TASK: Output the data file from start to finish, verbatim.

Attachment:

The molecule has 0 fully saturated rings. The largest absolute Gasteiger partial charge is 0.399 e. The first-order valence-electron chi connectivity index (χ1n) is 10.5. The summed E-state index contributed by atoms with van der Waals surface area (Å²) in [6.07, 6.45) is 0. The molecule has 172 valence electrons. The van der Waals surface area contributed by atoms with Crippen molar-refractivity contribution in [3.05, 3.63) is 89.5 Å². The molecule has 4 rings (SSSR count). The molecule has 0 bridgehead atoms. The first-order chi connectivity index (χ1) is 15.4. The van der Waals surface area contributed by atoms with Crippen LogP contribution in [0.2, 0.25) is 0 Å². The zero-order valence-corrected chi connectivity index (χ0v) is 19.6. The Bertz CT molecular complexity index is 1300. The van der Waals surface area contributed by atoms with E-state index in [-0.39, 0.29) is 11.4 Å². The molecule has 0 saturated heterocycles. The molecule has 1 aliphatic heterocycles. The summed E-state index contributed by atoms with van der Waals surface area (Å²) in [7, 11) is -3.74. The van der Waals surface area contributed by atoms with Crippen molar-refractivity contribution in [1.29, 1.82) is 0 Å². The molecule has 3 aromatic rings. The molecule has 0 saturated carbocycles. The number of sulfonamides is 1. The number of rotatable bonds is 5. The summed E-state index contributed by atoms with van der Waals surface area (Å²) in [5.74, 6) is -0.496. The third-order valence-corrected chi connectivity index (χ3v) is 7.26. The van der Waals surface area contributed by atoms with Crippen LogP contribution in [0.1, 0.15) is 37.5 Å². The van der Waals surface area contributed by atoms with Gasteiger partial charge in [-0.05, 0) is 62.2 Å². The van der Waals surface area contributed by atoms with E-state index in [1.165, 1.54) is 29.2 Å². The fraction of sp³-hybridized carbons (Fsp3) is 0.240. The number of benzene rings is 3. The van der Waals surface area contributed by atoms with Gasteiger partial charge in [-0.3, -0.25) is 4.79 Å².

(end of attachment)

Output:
The molecule has 0 fully saturated rings. The largest absolute Gasteiger partial charge is 0.399 e. The first-order valence-electron chi connectivity index (χ1n) is 10.5. The summed E-state index contributed by atoms with van der Waals surface area (Å²) in [6.07, 6.45) is 0. The molecule has 172 valence electrons. The van der Waals surface area contributed by atoms with Crippen molar-refractivity contribution in [3.05, 3.63) is 89.5 Å². The molecule has 4 rings (SSSR count). The molecule has 0 bridgehead atoms. The first-order chi connectivity index (χ1) is 15.4. The van der Waals surface area contributed by atoms with Crippen LogP contribution in [0.2, 0.25) is 0 Å². The zero-order valence-corrected chi connectivity index (χ0v) is 19.6. The Bertz CT molecular complexity index is 1300. The van der Waals surface area contributed by atoms with E-state index in [-0.39, 0.29) is 11.4 Å². The molecule has 0 saturated heterocycles. The molecule has 1 aliphatic heterocycles. The summed E-state index contributed by atoms with van der Waals surface area (Å²) in [7, 11) is -3.74. The van der Waals surface area contributed by atoms with Crippen molar-refractivity contribution in [1.29, 1.82) is 0 Å². The molecule has 3 aromatic rings. The molecule has 0 saturated carbocycles. The number of sulfonamides is 1. The number of rotatable bonds is 5. The summed E-state index contributed by atoms with van der Waals surface area (Å²) in [5.74, 6) is -0.496. The third-order valence-corrected chi connectivity index (χ3v) is 7.26. The van der Waals surface area contributed by atoms with Crippen LogP contribution in [0.1, 0.15) is 37.5 Å². The van der Waals surface area contributed by atoms with Gasteiger partial charge in [-0.05, 0) is 62.2 Å². The van der Waals surface area contributed by atoms with E-state index in [1.165, 1.54) is 29.2 Å². The fraction of sp³-hybridized carbons (Fsp3) is 0.240. The number of benzene rings is 3. The van der Waals surface area contributed by atoms with Gasteiger partial charge in [-0.3, -0.25) is 4.79 Å².